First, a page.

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Siemens Marine Introduces New Hybrid Propulsion Solution for Smaller Vessels

One configuration of SISHIP EcoProp. Click to enlarge.

Siemens Marine Solutions has developed a very compact hybrid propulsion system for small vessels, using a combination of standard commercial generators, motors and mechanical gear package.

The main diesel engine runs at a constant speed, driving an electrical generator that feeds a propulsion motor through a switchboard and converters. This system exploits the optimized efficiency resulting from operating the engine as close as possible to its design point. The intelligent hybrid control and the diesel-electric system continuously drives the engines within the desirable speed and load ranges.

With Siemens’ new SISHIP EcoProp, the ship can be operated in 4 different modes:

  • Diesel mode: Power from propulsion diesels, driving a geared generator.

  • Battery mode: Electrical power from batteries feeds the ship service net and propulsion.

  • Electro mode: Power from harbor generator charging batteries, supplying the ship service net.

  • Hybrid mode: Propulsion diesels driving the vessel with additional power from geared electrical motors.

The SISHIP EcoProp systems offer power ranging from 100 kW to 800 kW.

Example of a single-line hybrid powertrain in a large LNG carrier. Click to enlarge. Source: Siemens Marine

This type of system has been used for years in cruise liners and specialized ships, such as offshore supply ships, patrol boats, ice breakers and research vessels, according to Siemens Marine. Cost, weight, required space and complexity prevented vessels under 40 meters from taking advantage of a similar systems, according to Siemens.

The SISHIP Eco Prop is an integrated solution which provides the benefits of Hybrid Diesel Electric Propulsion systems for smaller vessels traditionally powered by conventional mechanical propulsion systems.

The limited oil reserves and increasing environmental issues make people think about complementing conventional drive concepts in ship building with means of expanding efficient operation conditions.

—Ernst-Christoph Krackhardt, Director of Sales, Commercial Ships, Siemens Marine Solutions.



Is this very different from what has been used in various diesel-electric locomotives for many years?


Some BS here. "Close to the design point"

Yes running at the optimum speed. The big lie rolls off the tongue so easily. However there can be just the one optimum speed for each power level otherwise you are racing the engine for no reason. Honesty in advertising would dictate the real reason :- I suspect they want constant speed of 3600 or 1800rpm to generate a standard 460v 3ph 60Hz source which they can get by appropriate gearing up or down. This has the advantage of allowing an even larger 'hotel load' to be run from the main propulsion generators rather than separate auxiliary generators.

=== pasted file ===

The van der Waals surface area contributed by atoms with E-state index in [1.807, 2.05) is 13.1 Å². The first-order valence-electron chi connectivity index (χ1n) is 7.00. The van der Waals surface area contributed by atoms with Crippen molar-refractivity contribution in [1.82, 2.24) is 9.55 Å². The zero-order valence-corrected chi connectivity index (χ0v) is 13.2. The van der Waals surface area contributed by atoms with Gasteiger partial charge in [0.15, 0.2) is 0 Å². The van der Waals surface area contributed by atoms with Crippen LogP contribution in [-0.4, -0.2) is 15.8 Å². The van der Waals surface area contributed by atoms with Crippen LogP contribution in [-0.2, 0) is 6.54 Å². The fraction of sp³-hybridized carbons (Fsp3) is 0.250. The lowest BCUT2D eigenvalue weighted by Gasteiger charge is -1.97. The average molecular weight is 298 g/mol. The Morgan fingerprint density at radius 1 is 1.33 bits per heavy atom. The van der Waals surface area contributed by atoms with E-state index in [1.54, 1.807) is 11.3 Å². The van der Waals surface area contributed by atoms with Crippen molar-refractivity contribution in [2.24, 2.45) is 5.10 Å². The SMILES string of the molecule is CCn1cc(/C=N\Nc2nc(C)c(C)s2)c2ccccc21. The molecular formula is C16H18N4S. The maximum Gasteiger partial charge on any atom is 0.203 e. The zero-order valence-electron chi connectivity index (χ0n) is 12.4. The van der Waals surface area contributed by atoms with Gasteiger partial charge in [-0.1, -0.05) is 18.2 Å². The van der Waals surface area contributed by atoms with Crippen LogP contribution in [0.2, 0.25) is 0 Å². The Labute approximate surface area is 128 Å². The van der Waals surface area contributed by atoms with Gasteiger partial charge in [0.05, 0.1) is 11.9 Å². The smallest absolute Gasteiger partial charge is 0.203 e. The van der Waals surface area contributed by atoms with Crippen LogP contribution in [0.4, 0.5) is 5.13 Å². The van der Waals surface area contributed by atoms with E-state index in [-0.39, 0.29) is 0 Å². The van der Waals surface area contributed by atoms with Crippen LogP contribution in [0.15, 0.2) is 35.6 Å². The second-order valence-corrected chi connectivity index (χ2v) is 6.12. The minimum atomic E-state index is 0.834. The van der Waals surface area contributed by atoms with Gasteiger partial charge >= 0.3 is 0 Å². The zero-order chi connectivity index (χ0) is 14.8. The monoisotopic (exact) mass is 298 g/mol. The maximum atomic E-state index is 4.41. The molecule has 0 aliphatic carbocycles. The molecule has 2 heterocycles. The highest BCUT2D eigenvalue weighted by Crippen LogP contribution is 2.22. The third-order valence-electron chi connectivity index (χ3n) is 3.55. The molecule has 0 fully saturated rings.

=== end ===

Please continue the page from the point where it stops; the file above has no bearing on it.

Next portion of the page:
I am surprised to see some parallel hybrid action also taking place here since the elimination of the marine gearbox using synchronous AC motors direct driving the props has been pioneered by Siemens using their DSP based cyclo converters for some time.
So it looks like Siemens still favors gear systems over electronics.


"So it looks like Siemens still favors gear systems over electronics." It's called reliability, especially if you are out in the middle of nowhere.

Henry Gibson

Some of the first steam turbine driven ships were electric hybrids because it was very difficult to make a reduction gear set at that time. Props must be driven at low speeds. An early turbine ship just mixed the water with a lot of cavitation. Every piston engine has two important operating levels: Highest power and Highest efficiency. The ability to run at 60 Herz speeds is now not critical because of the availability of high power inverters. Many large and small inverter generators are being built, and they also have the option of running at very low speeds for very low loads to save on fuel use. A 3600 rpm generator will waste most of its fuel at low loads. Such machines should become obsolete as power inverter generators get more efficient. For single inverter generators a third mode is possible: Highest speed! This allows a large starting current for motors in compressors or refrigerating machines. A special circuit can be built to automate this feature.

It is unfortunate that the price of microturbines with one major moving part continue to cost much more than engines with many pistons and parts. The efficiency of such turbines remains low as well. It might be good to integrate a Capstone microturbine with an ORMAT organic turbine in some applications. UTC has similar units. ..HG..

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